Exhibition " Amber and its imitations"
"Amber and its imitations"
Exhibition showcases selected objects from the IAA amber imitations collection.
Baltic amber (succinite) is a fossilized tree resin from the Paleogene period, which is about 40 mln years old.
It is found only in a relatively small area of Central Europe (Baltic coast, Kaliningrad region, glacial sediments that carried amber into the depths of Poland and others), which makes it a rare and relatively expensive. We also find the same kind of fossilised resin in Ukraine (Ukrainian amber) and in German Saxony (Bitterfeld amber).
The uniqueness and high price of amber caused the search for substitutes of amber and replacing it with cheaper ones and more easily accessible imitations: natural young ones modified resins and synthetic resins.
The oldest known imitations of amber are imitations of coloured glass. However, currently, this method is much more difficult to produce and has been supplanted by imitations from synthetic resins.
At the beginning of the 20th century, synthetic resins such as bakelite, resol were used on a massive scale as an imitation of amber and novolak (phenol). Demand in the first half of the century the amber was high, and the society poor also these imitations have become very popular and often today appear on the collector's market as amber.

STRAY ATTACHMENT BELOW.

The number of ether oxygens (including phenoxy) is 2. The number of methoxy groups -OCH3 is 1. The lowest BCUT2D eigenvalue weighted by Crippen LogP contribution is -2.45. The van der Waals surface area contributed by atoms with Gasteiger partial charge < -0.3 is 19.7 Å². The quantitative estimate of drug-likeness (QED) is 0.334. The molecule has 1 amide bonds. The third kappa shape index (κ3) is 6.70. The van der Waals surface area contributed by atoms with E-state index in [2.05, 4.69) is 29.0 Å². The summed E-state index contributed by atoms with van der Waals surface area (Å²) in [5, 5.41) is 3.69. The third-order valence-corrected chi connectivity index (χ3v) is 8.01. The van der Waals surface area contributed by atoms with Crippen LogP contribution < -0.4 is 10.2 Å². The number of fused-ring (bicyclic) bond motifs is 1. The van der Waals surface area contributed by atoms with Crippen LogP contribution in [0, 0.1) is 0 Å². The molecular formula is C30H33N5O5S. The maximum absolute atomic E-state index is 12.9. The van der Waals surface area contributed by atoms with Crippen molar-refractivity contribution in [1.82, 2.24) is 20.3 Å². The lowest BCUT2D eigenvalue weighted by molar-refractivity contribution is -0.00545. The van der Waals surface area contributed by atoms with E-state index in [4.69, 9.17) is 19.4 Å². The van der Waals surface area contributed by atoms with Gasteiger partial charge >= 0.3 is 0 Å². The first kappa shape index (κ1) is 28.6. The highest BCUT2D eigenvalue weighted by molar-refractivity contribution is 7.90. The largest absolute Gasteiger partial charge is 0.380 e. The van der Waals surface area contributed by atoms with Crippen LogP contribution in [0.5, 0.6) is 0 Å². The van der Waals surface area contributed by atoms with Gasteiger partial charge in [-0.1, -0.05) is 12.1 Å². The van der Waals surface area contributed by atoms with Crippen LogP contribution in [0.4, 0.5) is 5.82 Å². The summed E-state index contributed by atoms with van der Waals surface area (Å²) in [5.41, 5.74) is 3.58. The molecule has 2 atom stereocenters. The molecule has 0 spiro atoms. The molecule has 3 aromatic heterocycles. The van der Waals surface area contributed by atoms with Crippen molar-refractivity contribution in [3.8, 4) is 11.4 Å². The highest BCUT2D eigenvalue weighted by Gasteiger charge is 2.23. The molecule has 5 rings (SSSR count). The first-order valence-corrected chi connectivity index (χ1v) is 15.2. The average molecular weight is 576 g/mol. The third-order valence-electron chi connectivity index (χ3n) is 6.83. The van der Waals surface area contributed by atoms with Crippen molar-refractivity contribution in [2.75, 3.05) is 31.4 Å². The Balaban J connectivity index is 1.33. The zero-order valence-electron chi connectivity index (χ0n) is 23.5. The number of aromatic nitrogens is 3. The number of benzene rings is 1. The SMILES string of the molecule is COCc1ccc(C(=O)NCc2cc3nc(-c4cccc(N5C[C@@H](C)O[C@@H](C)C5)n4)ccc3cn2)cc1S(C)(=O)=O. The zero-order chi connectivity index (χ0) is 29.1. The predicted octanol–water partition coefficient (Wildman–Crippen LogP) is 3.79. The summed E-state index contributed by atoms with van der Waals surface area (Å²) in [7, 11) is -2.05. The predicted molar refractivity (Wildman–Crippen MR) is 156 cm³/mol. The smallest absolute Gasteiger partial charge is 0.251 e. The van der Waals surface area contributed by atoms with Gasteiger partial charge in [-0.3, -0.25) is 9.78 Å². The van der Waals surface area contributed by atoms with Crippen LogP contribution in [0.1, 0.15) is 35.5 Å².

Currently, the most common imitations of amber there are imitations from synthetic resins, among others such as resin epoxy, polyester (alkyd) and others.
Copal is a natural, young subfossil resin. Is estimated, that copal can be from several hundred to about 1 million years old. Occurs in the southern hemisphere (Colombia, Madagascar, Congo). Most often in imitations of Baltic amber, modified Colombian copal is used.
The Gdańsk Amber Laboratory MSB examines and certifies amber products. The ability to distinguish amber from his imitation is an important asset of the Gdansk centre. One of the important tasks is also to run a collection of imitations for educational purposes.